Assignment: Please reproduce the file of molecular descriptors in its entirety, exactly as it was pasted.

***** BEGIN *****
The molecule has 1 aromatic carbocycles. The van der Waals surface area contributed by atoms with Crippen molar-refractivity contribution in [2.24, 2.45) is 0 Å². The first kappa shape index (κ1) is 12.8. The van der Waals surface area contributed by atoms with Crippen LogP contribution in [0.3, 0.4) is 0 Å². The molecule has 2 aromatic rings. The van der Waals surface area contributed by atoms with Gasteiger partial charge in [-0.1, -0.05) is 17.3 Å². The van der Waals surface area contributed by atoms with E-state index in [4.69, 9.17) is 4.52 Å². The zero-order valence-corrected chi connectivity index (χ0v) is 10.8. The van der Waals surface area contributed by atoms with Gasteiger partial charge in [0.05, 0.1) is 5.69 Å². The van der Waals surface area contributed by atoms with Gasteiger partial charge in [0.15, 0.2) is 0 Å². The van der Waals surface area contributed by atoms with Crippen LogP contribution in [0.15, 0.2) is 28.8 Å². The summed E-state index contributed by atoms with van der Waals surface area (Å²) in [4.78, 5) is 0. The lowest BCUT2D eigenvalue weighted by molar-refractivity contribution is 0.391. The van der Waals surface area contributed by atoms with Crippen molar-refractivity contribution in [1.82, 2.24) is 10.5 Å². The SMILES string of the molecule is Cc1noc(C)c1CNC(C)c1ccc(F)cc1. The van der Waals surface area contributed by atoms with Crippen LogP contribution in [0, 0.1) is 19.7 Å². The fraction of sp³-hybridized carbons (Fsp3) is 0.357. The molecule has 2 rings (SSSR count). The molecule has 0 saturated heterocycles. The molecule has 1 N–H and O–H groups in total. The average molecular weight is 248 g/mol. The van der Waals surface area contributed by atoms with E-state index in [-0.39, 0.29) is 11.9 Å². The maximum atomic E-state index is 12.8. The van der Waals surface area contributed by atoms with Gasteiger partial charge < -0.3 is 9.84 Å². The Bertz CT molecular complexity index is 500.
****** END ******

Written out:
The molecule has 1 aromatic carbocycles. The van der Waals surface area contributed by atoms with Crippen molar-refractivity contribution in [2.24, 2.45) is 0 Å². The first kappa shape index (κ1) is 12.8. The van der Waals surface area contributed by atoms with Crippen LogP contribution in [0.3, 0.4) is 0 Å². The molecule has 2 aromatic rings. The van der Waals surface area contributed by atoms with Gasteiger partial charge in [-0.1, -0.05) is 17.3 Å². The van der Waals surface area contributed by atoms with E-state index in [4.69, 9.17) is 4.52 Å². The zero-order valence-corrected chi connectivity index (χ0v) is 10.8. The van der Waals surface area contributed by atoms with Gasteiger partial charge in [0.05, 0.1) is 5.69 Å². The van der Waals surface area contributed by atoms with Gasteiger partial charge in [0.15, 0.2) is 0 Å². The van der Waals surface area contributed by atoms with Crippen LogP contribution in [0.15, 0.2) is 28.8 Å². The summed E-state index contributed by atoms with van der Waals surface area (Å²) in [4.78, 5) is 0. The lowest BCUT2D eigenvalue weighted by molar-refractivity contribution is 0.391. The van der Waals surface area contributed by atoms with Crippen molar-refractivity contribution in [1.82, 2.24) is 10.5 Å². The SMILES string of the molecule is Cc1noc(C)c1CNC(C)c1ccc(F)cc1. The van der Waals surface area contributed by atoms with Crippen LogP contribution in [0, 0.1) is 19.7 Å². The fraction of sp³-hybridized carbons (Fsp3) is 0.357. The molecule has 2 rings (SSSR count). The molecule has 0 saturated heterocycles. The molecule has 1 N–H and O–H groups in total. The average molecular weight is 248 g/mol. The van der Waals surface area contributed by atoms with E-state index in [-0.39, 0.29) is 11.9 Å². The maximum atomic E-state index is 12.8. The van der Waals surface area contributed by atoms with Gasteiger partial charge < -0.3 is 9.84 Å². The Bertz CT molecular complexity index is 500.